Rocksteady

Fighting Back Against Parkinson's Disease

July 5, 2020

Jana Mentzer’s mother received the diagnosis of Parkinson’s disease at the young age of 36. Her struggles are never far from Jana’s mind as she now helps others in north Iowa diagnosed with the disease fight back. 

Jana coaches Rock Steady Boxing, a program of the Mason City Family YMCA helping those diagnosed with Parkinson’s disease stay mentally and physically active using non-contact boxing activities. Jana happened onto the program when living in St. Louis and fell in love. “I knew right away how awesome it was because people of different ages and stages of the disease, like my mom had been through, were having fun,” remembered Jana. “They were punching stuff, they were laughing, and knew they weren’t the only person with the disease.”

According to Jana, the high-intensity group exercise has been shown to slow the progression of Parkinson’s disease in various studies. This, of course, is an important benefit, but the social interaction and fellowship may be the most valuable take away. 

“When you talk to all the boxers, what they really get is the camaraderie,” she said. “They can walk in the room, and it doesn’t matter if their hand is shaking or they can’t move as well, because everybody gets it. It becomes a community fighting together, dealing with the good, the bad, and the ugly that comes with Parkinson’s.”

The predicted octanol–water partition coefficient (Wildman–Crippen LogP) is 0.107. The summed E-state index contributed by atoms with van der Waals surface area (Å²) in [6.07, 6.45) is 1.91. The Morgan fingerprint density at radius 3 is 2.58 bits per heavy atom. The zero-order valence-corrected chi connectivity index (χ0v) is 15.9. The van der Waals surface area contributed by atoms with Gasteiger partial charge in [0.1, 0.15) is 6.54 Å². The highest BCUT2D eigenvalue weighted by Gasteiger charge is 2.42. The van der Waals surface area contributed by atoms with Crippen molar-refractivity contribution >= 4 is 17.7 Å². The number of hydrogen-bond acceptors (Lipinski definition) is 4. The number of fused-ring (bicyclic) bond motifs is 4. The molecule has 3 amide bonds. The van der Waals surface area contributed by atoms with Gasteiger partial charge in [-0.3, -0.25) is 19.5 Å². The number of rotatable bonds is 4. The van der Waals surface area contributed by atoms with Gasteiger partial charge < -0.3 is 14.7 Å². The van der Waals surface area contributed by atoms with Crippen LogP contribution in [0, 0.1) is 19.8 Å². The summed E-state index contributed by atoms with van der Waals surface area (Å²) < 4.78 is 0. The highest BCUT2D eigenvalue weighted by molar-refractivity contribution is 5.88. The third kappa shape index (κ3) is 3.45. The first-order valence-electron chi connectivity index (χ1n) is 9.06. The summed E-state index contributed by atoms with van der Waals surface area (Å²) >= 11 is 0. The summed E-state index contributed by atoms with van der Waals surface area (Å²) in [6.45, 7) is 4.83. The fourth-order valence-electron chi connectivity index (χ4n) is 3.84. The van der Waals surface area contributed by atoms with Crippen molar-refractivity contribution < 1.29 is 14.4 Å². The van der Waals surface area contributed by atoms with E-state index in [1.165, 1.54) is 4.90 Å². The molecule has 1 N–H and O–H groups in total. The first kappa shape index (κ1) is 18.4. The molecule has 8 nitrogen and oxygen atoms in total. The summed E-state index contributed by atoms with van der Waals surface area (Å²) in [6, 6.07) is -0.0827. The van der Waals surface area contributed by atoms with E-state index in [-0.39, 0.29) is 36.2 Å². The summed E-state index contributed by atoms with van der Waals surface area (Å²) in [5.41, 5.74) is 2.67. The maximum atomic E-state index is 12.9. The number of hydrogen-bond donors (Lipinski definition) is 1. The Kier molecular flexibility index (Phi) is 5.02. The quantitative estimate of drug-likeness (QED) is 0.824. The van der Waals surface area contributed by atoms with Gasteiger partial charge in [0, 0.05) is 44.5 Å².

Thanks to a $10,000 grant from the Cerro Gordo County Community Foundation, the Mason City Family YMCA now offers a safer experience for Rock Steady participants. The grant allowed for the purchase and installation of rubber flooring to provide better traction and greater cushion for a group at high risk of injury from falls.  

“The Cerro Gordo County Community Foundation is an asset to the entire county and a partner with the YMCA throughout the years,” said Heath Hupke, Mason City Family YMCA associate executive director. “The grant alleviated stress and fear and brought relief and celebration to the classes.”

Rock Steady has grown from five to 26 participants who are inspiring others with their perseverance. “If you think you’re having a bad day and you come to Rock Steady, you see people battling this disease, punching it out, working hard, and sweating, and it’s hugely motivational. It’s fabulous,” said Jana.